david-travis-554904-unsplash

Changing together series: Ask Different Questions


Let's be honest, being a stakeholder around an Agile team is hard, especially when Agile is unfamiliar to you and/or your organisation. That's a situation we see a lot - which is why we've developed a practice to train the executives who have to cultivate an Agile culture and work with Agile teams.

(We won't rehearse the benefits of Agile here, if you're not on board with that you might want to start here).

Here's one quick thought from that practice that might help: asking different questions.

Typically the questions you might ask to give yourself confidence that something good is going to be delivered would be something like these:

What Am I Going To Get?

Expressed as a functional spec or wireframes or often, these days, a working prototype built in something like Marvel.

When Am I Going To Get It?

Expressed as a fixed date when 'it' - the finished product is going to be perfect and 'launched'.

How Much Is It Going To Cost?

Expressed as a line on a budget.

All of these supplemented by regular sessions asking:

How Complete Are We?

What percentage is the product complete? How are we doing against schedule? How are we doing against budget?

These are not stupid questions. They're entirely reasonable. In many circumstances they're good ways of managing a project. It's just that Software Is Different (which is why Agile exists in the first place) and if you make an Agile team answer these questions you'll stop them being Agile. You'll undermine the very thing you're trying to develop. Your questions pull in the wrong direction. It's not just the delivery team that has to change, it's the team around the team. It’s you.

Just these four questions will make you (a bit) better at agile


1. What Does It Have To Do?

Instead of asking What You're Going To Get and looking for every detail to be decided upfront, come up with a small set of things a successful product will have to be able to do. Ideally it'll be a set of genuine user needs. When we worked with Sky on Sky Kids we boiled it down to about 10 things - you'll have to be able to log-in, it'll have to play video, and so on.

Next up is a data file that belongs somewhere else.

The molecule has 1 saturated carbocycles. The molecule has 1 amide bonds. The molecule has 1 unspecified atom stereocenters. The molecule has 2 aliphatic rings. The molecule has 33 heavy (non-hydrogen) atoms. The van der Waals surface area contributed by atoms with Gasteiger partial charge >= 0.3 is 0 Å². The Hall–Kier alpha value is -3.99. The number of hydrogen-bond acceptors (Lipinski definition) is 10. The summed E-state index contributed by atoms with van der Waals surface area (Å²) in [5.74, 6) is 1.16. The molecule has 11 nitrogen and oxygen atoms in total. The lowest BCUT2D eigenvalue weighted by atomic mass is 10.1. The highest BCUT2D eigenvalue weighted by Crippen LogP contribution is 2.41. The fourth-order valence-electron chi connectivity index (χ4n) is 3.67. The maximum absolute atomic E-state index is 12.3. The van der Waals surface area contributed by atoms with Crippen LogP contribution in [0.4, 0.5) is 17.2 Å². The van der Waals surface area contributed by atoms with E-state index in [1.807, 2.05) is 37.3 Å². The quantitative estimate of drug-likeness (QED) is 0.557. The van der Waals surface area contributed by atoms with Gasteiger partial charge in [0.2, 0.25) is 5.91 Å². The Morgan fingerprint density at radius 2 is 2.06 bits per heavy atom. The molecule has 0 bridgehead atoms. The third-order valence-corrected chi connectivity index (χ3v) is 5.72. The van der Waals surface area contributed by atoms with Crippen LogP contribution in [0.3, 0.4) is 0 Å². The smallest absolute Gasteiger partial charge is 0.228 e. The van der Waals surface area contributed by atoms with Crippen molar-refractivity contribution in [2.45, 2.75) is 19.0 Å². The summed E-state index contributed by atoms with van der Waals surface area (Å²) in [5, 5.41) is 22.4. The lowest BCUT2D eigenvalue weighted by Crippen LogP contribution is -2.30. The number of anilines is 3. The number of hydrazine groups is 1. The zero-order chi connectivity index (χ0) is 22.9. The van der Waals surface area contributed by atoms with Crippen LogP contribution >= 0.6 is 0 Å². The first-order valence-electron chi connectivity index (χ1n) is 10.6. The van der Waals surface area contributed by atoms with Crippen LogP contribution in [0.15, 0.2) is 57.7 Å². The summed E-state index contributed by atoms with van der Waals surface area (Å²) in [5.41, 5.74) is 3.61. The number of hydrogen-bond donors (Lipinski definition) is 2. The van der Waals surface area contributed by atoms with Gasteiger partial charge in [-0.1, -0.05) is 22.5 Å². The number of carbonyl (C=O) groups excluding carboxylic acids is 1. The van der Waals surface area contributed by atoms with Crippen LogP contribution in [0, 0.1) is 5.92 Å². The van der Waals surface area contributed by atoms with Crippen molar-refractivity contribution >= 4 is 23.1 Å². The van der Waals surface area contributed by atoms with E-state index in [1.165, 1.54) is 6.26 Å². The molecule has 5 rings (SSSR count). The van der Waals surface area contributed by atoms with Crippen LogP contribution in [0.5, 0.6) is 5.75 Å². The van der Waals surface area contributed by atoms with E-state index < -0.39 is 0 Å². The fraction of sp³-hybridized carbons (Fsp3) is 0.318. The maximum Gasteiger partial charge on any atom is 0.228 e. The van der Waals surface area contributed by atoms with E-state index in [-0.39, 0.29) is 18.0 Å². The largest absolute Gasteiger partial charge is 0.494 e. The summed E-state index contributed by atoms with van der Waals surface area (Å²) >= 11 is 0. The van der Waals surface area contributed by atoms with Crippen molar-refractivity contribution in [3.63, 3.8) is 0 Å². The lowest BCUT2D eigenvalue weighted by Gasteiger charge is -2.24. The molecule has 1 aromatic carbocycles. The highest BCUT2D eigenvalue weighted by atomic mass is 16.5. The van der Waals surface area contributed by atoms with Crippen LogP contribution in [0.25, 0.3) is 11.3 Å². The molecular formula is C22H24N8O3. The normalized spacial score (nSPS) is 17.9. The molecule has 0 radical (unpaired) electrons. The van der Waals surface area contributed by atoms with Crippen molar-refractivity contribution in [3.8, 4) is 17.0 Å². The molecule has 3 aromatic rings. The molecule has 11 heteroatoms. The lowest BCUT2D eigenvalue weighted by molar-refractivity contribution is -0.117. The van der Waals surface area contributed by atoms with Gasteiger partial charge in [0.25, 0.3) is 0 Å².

Leave all the detail for later. Leave that to be solved by the team, working with users, making the real thing.

2. When Will We Have Something In People's Hands?

Instead of asking When Am I Going To Get It, concentrate on encouraging the team to get something in front of users really, really quickly. In a few days or a few weeks. You need to steer them (and yourself) away from the binary idea that there's an 'it' that will be delivered on a magical day. It won't exist the day before and then suddenly it'll arrive. What you want is for them to get something into the world really quickly and then iterate towards a successful product.

3. Does This Make Financial Sense?

Frankly, asking How Much Is It Going To Cost is not an unreasonable question. You have budgets. You have accountabilities. But, because Software Is Different you have to build more tolerance into your process and you have to make sure your business case works to those tolerances. If your business case makes sense if the product costs £1m but doesn't if it costs £1.2m then don't build it.

4. What Can You Show Me That We've Done?

Building software is not like running a bath. If you've half filled it in 2 minutes you can't expect it to be full in 4. Knowing that you're '50% complete' does not tell you whether you've been making the right stuff or that the last 2% of the project is going to take twice as long as the first 98%. The best question you can ask is 'What Can You Show Me?'.

Ask to see a working thing. If there's no working thing yet, ask to see the insights that will inform the working thing. Don't be satisfied with insights for very long. Those working things will give you so much more confidence than a percentage on a dashboard. And then you can apply some judgement and common sense. If you know the answers to What Does It Have To Do? and you've got five out of the six of them working then you're in good shape. (We have more thoughts on this aspect of things, but that's another post for another day)

If you ask those questions of your team, if you show them that's the stuff you care about, if you can get your stakeholders caring about those things then you'll give Agile a chance to work for you. And, frankly, if you're leading a team that way then, just between us, you'll find that they probably have pretty good answers to those questions you were burning to ask at the start. They'll know, roughly, what it'll be, how much it'll cost, when you'll get it and how it's going. Just don't make those the questions that rule their lives.